The Indian government has declared a health emergency as the air quality in Delhi reaches hazardous levels. Schools have been shut down till next Tuesday to avoid exposing children to such air quality. Such efforts on part of the Indian government show how seriously the government is responding to the crisis of smog as opposed to its counterpart here in Pakistan. The situation in Lahore right now is worse than Delhi but the government neither recognises the problem nor is coming up with ideas to solve it. Chief Minister in India Arvind Kejriwal on Friday distributed over 50 lakh masks to school children and appealed to other residents to use them too. This is the most simple yet effective step any government can take in order to buy time and manage the situation - a solution our government can look into too.

Very similar to the Pakistani government though, the Indian government blamed neighbouring countries for the poor air condition in their own country. Adjoining countries need to take charge of the crop burning that persists within their borders and discourage the activity to prevent any damage within their own land and their neighbour’s land. Several countries have also come up with innovative solutions to their smog problem. If we look at our ally, China, their most polluted city, Shijiazhuang, has an annual mean of 305 micrograms per metre cubed. In order to fight this, Dutch inventor Daan Roosegaarde created a seven metre-high ‘Smog Free Tower. It is a giant, outdoor air purifier. In much the same way that static electricity can make loose hair stick to a comb, airborne particles are sucked into the tower where they receive a positive charge. The particles are then captured by a negatively charged dust-removal plate and clean air is blown out of the other end.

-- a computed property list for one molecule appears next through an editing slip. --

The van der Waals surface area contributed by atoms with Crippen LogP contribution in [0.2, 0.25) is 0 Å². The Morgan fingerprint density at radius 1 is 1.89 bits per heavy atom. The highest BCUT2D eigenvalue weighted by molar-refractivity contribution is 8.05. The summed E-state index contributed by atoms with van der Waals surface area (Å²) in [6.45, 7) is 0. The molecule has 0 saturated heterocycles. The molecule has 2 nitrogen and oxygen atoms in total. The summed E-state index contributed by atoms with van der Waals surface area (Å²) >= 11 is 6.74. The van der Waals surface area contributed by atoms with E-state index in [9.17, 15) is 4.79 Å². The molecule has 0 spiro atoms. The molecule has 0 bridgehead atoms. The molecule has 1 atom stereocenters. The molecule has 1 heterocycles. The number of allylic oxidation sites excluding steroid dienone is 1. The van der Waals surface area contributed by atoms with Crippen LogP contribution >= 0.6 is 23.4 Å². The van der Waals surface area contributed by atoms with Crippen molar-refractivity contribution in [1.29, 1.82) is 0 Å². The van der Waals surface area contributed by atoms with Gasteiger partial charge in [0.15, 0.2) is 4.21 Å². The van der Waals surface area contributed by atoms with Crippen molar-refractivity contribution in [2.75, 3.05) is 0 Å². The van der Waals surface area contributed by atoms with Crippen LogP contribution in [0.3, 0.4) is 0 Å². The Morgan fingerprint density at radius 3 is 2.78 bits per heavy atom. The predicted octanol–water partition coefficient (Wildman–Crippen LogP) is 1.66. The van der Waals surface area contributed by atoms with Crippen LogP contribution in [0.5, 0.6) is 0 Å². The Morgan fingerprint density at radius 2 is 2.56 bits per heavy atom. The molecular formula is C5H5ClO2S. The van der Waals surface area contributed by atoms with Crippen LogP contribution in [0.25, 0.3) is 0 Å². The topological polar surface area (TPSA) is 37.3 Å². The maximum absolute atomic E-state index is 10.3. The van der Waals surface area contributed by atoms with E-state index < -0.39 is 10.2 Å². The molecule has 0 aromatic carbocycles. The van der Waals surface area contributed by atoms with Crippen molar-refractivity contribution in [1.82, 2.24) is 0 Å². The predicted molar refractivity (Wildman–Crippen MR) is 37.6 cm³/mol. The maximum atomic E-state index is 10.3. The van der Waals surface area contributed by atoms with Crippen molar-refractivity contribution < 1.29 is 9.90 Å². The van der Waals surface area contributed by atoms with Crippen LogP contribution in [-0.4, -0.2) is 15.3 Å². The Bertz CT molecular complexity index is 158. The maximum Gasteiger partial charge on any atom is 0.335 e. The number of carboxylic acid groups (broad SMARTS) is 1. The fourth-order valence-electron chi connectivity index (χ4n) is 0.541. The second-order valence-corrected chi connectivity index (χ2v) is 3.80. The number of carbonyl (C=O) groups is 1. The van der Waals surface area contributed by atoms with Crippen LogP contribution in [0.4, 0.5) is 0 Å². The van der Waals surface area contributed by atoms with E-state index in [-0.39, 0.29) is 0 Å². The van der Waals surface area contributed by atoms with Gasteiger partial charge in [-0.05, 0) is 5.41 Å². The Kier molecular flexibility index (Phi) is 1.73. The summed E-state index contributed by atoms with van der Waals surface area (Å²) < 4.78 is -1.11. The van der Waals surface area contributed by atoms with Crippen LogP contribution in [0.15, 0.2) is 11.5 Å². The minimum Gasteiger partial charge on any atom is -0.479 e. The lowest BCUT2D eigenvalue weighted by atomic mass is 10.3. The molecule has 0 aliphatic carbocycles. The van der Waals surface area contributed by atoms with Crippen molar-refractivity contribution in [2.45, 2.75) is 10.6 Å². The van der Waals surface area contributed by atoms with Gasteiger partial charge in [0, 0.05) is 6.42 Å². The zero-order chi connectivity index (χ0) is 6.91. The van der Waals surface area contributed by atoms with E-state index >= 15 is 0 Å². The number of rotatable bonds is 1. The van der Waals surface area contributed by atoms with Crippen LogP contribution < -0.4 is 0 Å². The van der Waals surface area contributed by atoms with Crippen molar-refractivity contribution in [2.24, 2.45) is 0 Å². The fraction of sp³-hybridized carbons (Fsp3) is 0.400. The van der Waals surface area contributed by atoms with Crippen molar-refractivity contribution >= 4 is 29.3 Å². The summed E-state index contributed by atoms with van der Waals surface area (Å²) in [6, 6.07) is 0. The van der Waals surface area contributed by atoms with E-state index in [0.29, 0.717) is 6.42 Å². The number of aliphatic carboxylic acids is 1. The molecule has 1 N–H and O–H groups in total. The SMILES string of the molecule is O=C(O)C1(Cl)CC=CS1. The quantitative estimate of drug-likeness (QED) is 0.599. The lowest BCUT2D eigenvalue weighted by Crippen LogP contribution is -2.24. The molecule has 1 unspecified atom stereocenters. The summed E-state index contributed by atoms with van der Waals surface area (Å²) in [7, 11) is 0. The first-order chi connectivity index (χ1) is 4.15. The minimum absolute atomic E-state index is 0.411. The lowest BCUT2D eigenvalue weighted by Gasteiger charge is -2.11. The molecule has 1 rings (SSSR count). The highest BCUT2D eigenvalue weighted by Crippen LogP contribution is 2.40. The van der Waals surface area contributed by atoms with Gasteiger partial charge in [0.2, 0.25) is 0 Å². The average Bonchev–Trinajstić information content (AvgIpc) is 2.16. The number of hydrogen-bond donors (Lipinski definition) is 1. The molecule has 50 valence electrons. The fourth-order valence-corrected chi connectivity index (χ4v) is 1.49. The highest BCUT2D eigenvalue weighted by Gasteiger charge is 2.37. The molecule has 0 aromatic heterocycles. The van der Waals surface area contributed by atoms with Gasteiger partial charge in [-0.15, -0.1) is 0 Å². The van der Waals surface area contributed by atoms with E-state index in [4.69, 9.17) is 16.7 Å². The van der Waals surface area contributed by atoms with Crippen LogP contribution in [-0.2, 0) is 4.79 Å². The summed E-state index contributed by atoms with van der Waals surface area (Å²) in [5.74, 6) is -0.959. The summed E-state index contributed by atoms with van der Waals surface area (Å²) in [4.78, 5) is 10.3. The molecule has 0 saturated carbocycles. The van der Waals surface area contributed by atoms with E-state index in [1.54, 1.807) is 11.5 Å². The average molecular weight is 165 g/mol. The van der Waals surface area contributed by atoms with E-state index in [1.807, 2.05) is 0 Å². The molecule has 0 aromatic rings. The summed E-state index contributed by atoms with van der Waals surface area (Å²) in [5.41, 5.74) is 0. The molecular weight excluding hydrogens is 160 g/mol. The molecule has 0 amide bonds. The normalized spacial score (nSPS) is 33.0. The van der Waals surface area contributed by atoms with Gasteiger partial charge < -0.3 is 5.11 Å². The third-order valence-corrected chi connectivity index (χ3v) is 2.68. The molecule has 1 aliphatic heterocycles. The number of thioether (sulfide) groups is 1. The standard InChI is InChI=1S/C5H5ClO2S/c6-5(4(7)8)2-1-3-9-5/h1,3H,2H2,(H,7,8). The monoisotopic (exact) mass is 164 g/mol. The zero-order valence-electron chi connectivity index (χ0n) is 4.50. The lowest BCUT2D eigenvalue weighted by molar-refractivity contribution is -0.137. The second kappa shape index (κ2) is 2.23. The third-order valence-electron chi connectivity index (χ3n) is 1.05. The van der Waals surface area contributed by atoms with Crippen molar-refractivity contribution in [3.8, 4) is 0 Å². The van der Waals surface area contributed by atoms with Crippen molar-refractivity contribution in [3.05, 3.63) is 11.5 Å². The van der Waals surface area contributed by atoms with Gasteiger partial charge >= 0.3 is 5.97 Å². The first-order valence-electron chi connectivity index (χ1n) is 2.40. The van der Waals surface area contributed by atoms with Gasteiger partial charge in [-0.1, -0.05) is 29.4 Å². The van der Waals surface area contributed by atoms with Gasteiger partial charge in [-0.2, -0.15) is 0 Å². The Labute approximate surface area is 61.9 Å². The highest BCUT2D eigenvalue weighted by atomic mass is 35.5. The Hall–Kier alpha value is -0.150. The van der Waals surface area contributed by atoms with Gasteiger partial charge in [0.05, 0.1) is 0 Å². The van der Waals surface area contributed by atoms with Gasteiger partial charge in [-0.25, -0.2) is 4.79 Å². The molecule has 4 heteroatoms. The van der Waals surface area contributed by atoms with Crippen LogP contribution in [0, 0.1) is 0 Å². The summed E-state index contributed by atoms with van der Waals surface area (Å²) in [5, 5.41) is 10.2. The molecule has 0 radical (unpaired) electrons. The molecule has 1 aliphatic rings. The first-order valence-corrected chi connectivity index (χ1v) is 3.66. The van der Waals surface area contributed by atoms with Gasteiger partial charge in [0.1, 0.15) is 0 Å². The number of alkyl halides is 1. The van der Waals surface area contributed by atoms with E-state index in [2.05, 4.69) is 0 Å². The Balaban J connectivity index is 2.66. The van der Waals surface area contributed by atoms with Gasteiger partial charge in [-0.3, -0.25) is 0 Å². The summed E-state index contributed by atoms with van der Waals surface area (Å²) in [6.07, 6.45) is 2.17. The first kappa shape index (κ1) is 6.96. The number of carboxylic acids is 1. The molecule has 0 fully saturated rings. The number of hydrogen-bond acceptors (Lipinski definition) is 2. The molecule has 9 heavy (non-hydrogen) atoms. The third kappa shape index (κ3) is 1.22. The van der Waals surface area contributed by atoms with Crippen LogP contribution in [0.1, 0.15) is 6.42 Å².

Berlin-based architect Allison Dring, director of Elegant Embellishments, had an alternative solution to Mexico’s air pollution. Dring created a coral like structure that captures light and wind from all sides and converts nitrogen dioxide to nitric acid. This nitric acid is then neutralised into a harmless salt that is ultimately washed away by rain. The government of Pakistan also needs to invest in the well being of its citizens. Smog is not a new issue and is certainly not one they can continue to ignore. If Lahore becomes a hub of disease, it will impact economic growth.